Music as a Barometer of Our Times Calls for a Better Man

New Orleans   It’s Mardi Gras in New Orleans. I helped my son open up at Fair Grinds Coffeehouse for the regulars. Once or twice a year it’s “training day” all over for me. I’m help, just not great help, but I don’t mind getting bossed around. It’s fun to see everyone, wish them well. After decades, Mardi Gras is a chance for me to come off the road and get a day off for me and take a Trump relief break.

Alexa is playing alternative country and that’s a nice break as well. We’ve had some problems in country music recently. I’ve loved it for years, but almost had to swear off last year. It had become boring and ridiculous. Last year there was a song that said it all, as someone whose name I didn’t catch sang, “It’s hard to be a woman in a country and western song.” She mourned the fact that it all seemed about going after a girl and driving her to the lake or river in a big pickup truck.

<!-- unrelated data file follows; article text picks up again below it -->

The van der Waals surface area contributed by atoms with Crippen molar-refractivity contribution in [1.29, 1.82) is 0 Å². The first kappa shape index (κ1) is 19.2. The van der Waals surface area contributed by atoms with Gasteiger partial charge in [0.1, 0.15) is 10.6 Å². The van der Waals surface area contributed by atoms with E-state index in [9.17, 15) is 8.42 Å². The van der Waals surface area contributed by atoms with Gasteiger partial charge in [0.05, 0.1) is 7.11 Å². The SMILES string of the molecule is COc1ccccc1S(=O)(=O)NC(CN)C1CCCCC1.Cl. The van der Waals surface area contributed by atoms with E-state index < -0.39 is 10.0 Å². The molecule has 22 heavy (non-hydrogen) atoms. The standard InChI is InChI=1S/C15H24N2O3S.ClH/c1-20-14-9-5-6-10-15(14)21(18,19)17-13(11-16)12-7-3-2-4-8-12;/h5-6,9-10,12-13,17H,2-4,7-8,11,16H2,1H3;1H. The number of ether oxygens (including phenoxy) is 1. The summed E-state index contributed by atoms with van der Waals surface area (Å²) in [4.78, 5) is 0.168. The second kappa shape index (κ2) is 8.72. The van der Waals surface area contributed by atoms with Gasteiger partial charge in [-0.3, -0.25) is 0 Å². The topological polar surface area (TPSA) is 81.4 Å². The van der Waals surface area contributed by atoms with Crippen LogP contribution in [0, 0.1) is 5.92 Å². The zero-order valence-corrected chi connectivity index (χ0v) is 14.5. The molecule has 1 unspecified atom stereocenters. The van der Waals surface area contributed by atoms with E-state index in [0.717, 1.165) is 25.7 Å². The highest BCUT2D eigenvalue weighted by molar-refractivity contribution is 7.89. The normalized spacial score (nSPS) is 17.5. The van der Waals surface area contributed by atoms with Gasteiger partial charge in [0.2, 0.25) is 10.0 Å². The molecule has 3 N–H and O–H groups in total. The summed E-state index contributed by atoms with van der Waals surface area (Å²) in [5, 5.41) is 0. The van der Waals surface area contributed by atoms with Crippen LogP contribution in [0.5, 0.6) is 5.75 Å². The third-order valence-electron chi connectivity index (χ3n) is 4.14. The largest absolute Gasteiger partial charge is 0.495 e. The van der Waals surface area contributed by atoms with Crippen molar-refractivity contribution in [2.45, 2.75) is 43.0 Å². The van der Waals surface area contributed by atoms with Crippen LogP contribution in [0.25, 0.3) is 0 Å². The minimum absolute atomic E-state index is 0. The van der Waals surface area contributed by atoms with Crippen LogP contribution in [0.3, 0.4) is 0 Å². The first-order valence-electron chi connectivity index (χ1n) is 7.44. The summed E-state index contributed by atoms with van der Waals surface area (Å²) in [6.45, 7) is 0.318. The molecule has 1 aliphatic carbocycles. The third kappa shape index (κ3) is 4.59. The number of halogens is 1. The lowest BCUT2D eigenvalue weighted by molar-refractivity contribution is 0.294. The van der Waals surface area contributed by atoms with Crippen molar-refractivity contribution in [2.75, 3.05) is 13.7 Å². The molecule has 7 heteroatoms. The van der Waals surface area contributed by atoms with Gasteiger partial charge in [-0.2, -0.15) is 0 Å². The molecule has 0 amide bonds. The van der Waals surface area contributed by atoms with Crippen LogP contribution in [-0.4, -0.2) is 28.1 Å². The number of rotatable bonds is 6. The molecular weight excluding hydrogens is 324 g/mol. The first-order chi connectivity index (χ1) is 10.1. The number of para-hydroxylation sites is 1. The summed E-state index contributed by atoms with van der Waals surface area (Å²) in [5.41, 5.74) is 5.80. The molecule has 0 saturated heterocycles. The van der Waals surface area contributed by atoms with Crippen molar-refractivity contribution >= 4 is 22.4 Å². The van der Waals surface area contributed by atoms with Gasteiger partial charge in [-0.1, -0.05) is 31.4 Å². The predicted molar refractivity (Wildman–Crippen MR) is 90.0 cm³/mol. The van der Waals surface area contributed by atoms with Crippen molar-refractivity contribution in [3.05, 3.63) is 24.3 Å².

But, maybe times are changing? I heard a song about how the trick of driving across the border was to put a Bible on your dash. A real sign of potential change though for women, and we can hope for their men as well, is a recent release by the group, Little Big Town, called “Better Man” where the refrain continues to “wish you were a better man.” No standing by. No taking the blame. None of what my companera calls “whining women singing.” It’s mournful about losing the man, but it’s clear it simply came down to the fact he just plain wasn’t a better man. That’s a standard we have to be ready to step up and be judged by.

Here’s Better Man:

I know I’m probably better off on my own
Than lovin’ a man who didn’t know
What he had when he had it
And I see the permanent damage you did to me